Two hundred and fifty rising ninth graders spent the summer in classrooms solving math problems, receiving English instruction and getting advice on how to handle a high-pressure high school.
This is the Discovery Program, for students whose scores on the city’s Specialized High School Admissions Test fall just short of the cutoff to get into Stuyvesant, Bronx Science or any of the city's other elite public high schools.
Nearly all who complete the Discovery Program move on to one of those top schools.
Discovery was “like a second chance for me,” says Samuel Cole, who attended the program at the High School for Math, Science and Engineering in Manhattan.
Sean Dolcy, an assistant principal who runs one of the program at the High School of Math, Science and Engineering says Discovery students do just as well at the elite high schools as students admitted through the test.
“It is sort of just a made up idea that … ‘Oh, the Discovery kids. They must not do well,’” he said.
Discovery was created to increase the diversity of the elite high schools, which are overwhelmingly Asian or White.
Mayor de Blasio plans to expand it to 800 students from 250, a cornerstone of his drive to get more black and Hispanic students into the top schools.
But according to data obtained by NY1, the Discovery program is not diverse, either.
Asian students received 52 percent of the admissions offers to the elite schools this year, but they made up 64 percent of the Discovery Program. Another 11percent of Discovery students were white.
The de Blasio administration admits the criteria for picking students for the Discovery Program should be overhauled.
State law requires that the program serve "disadvantaged" students. The city has said students receiving for free or reduced-price lunches qualify as “disadvantaged.’ But that classification includes covers Asian students from immigrant families
Starting next summer, Discovery will only take kids from schools where at least 60 percent of the students are from high-poverty families. Those schools are largely black and Hispanic.
Still, even the mayor admits that changing the Discovery Program can boost black and Hispanic enrollment in the elite high schools by a few percentage points, at best.
He says real change requires overhauling the high school admissions process. That requires a new state law, a tough sell in Albany.
WHAT IS THE SPECIALIZED HIGH SCHOOL ADMISSIONS TEST?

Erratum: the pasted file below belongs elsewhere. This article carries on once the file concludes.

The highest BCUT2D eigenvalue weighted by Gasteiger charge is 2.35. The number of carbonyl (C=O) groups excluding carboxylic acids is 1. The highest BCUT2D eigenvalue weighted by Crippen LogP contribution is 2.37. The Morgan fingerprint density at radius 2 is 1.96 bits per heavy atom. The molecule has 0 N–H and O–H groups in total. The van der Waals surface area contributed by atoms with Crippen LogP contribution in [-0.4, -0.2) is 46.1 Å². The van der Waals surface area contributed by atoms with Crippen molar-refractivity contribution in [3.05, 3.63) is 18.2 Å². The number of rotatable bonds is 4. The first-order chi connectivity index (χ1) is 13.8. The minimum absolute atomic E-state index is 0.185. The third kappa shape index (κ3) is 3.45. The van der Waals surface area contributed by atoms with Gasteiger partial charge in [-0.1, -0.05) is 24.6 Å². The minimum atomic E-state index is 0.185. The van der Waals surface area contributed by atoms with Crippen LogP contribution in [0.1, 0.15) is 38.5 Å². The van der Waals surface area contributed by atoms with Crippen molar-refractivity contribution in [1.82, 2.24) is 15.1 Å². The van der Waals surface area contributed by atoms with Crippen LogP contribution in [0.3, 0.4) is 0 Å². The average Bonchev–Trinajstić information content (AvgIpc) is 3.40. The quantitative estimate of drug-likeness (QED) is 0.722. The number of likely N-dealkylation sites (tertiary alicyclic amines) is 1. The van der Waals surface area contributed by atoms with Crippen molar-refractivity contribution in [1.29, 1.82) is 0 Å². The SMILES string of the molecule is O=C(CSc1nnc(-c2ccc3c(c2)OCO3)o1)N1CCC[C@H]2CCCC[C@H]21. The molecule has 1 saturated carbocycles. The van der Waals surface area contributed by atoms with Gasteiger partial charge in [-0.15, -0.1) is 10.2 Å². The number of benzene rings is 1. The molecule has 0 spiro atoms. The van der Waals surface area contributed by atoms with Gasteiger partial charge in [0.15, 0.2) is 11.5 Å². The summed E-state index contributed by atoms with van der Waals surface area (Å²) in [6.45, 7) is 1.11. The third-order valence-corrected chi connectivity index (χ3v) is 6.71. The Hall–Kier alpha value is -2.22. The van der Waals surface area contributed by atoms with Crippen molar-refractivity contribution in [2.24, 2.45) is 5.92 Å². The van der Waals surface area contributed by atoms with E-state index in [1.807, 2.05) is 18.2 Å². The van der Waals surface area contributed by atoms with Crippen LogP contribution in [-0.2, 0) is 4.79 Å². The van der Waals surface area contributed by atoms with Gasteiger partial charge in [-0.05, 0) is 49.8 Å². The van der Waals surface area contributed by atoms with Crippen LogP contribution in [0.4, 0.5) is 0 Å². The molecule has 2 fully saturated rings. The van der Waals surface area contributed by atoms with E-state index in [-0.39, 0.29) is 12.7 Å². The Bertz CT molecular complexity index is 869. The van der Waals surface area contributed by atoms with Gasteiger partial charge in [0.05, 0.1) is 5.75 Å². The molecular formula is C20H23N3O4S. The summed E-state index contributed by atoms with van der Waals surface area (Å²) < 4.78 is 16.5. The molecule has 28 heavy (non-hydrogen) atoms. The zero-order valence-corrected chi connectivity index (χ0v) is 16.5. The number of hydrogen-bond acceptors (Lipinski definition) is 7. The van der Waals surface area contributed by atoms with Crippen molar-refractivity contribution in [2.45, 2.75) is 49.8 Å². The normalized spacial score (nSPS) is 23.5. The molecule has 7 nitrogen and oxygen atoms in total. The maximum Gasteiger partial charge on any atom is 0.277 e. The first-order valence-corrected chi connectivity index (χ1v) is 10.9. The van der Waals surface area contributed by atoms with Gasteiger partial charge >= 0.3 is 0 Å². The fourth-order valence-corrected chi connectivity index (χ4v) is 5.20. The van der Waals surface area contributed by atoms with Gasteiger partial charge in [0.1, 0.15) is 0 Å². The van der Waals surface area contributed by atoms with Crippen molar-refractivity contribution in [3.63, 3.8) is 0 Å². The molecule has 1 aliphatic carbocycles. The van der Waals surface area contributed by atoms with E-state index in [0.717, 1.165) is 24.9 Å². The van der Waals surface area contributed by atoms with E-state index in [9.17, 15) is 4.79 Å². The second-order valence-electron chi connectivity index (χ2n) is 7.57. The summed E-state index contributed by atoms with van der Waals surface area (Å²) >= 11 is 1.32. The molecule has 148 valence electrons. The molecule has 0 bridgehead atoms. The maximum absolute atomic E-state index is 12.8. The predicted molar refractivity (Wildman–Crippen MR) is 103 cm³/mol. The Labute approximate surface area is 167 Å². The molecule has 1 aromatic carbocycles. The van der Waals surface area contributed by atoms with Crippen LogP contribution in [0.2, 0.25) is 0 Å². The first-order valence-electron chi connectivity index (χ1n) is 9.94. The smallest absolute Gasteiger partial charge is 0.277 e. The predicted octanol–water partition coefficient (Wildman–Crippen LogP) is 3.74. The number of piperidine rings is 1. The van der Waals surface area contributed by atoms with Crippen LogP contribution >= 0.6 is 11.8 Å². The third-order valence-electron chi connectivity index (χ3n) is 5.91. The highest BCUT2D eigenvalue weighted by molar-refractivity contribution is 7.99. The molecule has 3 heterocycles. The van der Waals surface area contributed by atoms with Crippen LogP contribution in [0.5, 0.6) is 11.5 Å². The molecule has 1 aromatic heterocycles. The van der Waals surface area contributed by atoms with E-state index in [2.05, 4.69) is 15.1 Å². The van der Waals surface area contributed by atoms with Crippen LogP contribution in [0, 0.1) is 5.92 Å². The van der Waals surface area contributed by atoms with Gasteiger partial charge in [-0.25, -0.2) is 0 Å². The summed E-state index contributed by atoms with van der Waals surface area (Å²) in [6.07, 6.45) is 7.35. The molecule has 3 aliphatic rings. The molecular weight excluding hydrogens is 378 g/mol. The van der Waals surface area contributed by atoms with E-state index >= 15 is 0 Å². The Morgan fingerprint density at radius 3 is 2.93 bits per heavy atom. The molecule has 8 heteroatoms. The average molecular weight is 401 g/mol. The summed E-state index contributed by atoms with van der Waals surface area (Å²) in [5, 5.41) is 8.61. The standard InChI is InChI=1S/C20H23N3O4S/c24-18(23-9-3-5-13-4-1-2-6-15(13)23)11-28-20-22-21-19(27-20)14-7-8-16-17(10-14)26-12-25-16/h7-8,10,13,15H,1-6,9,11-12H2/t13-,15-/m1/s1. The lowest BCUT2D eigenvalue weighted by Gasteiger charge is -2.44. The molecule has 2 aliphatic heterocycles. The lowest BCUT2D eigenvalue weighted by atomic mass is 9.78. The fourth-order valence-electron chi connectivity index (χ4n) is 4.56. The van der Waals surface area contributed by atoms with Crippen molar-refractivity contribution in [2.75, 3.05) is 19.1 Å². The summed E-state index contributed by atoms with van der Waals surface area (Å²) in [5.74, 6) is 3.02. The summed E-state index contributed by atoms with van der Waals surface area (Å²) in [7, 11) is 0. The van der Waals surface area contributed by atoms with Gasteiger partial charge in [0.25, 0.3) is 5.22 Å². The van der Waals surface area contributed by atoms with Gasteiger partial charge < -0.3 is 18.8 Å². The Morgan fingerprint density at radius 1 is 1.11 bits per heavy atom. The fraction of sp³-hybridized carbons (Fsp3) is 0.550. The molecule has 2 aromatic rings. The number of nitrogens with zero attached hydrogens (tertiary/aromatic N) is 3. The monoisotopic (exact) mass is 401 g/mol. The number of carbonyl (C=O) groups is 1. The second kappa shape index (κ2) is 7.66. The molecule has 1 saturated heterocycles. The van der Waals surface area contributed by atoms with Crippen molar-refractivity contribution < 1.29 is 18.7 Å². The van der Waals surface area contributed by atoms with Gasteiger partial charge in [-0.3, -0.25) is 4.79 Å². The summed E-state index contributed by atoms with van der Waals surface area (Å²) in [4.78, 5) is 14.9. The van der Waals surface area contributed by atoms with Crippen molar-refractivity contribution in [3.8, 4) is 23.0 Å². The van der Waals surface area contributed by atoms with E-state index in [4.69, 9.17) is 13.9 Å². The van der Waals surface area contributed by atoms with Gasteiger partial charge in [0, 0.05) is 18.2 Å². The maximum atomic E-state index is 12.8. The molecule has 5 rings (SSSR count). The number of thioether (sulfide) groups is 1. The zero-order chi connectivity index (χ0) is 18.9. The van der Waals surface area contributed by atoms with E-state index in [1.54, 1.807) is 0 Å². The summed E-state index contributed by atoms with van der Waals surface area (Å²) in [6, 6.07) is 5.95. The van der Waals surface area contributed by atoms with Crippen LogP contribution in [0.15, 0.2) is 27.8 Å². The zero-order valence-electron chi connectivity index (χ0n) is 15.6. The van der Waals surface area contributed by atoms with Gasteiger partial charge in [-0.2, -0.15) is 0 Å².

Students in eighth or ninth grade who want to apply to one of the city's eight specialized high schools — Bronx High School of Science, Brooklyn Latin School, Brooklyn Technical High School, High School for Math, Science and Engineering at City College, High School for American Studies at Lehman College, Queens High School for Sciences at York College, Staten Island Technical High School, and Stuyvesant High School — must take the exam.
The 180-minute test scores potential students based on English Language Arts and math. Test-takers are then ranked based on their scores for the number of questions they answer correctly. If admitted, the student is assigned to a specialized high school based on how he or she ranked the school on the application, the priority the student assigned to the school, and the seats available.
Tens of thousands of students apply to the schools every year for 5,000 seats.
HOW IS THE CITY TRYING TO CHANGE ADMISSIONS POLICIES?
The city is advocating for legislation to require the schools to move toward a system that ensures the top seven percent of students from every middle school in the city gets a spot at a specialized high school. More immediately, the city is taking action on its own by expanding the Discovery Program.
"Now, a disadvantaged student who is just a point or two shy of the cut-off won't be blocked from a great educational opportunity," the mayor wrote in an op-ed published in June in the education website Chalkbeat.
The specialized high schools rely solely on SHSAT to admit students every year. The cut-off for admissions varies from school to school.
De Blasio has always said that, philosophically, he has been opposed to the way the specialized high schools chose their students, but this the first time the mayor has presented an actual plan to scrap SHSAT.
The mayor called the exam flawed and pointed to socioeconomic barriers — such as families not being able to afford tutors or test preparation courses — putting students from poorer families at a disadvantage in their efforts to be admitted to the specialized schools.
De Blasio said he's pushing the change now, in part, because he is expecting Democrats to win control of the New York state Senate in November.
THE ISSUE OF SEGREGATION
Using students' middle school rankings as the basis for admissions would allow more students across the city to be represented — more than half of the students that are admitted to the specialized schools come from just 21 middle schools.
Nearly 70 percent of public school students in the city are black and Latino, but just ten percent gain access to the city's top high schools.
Stuyvesant High School, for example, is welcoming 900 new freshmen in September; just 10 of those students will be black.
But Asian students say his proposal would end up denying them admission.
Asian students make up about 16 percent of the school system, but about 52 percent of those accepted to the eight schools. At Stuyvesant, three out of four students are Asian.
State lawmakers have said in the past that they do not want to change the test. They have listened to alumni interest groups from the schools and have said that the exam is the fairest way to determine who should be admitted.
The powerful alumni groups from the specialized high schools have successfully lobbied for decades to keep SHSAT. Some have argued that opening up admissions at the specialized schools would weaken them.
De Blasio has said that argument is un-American.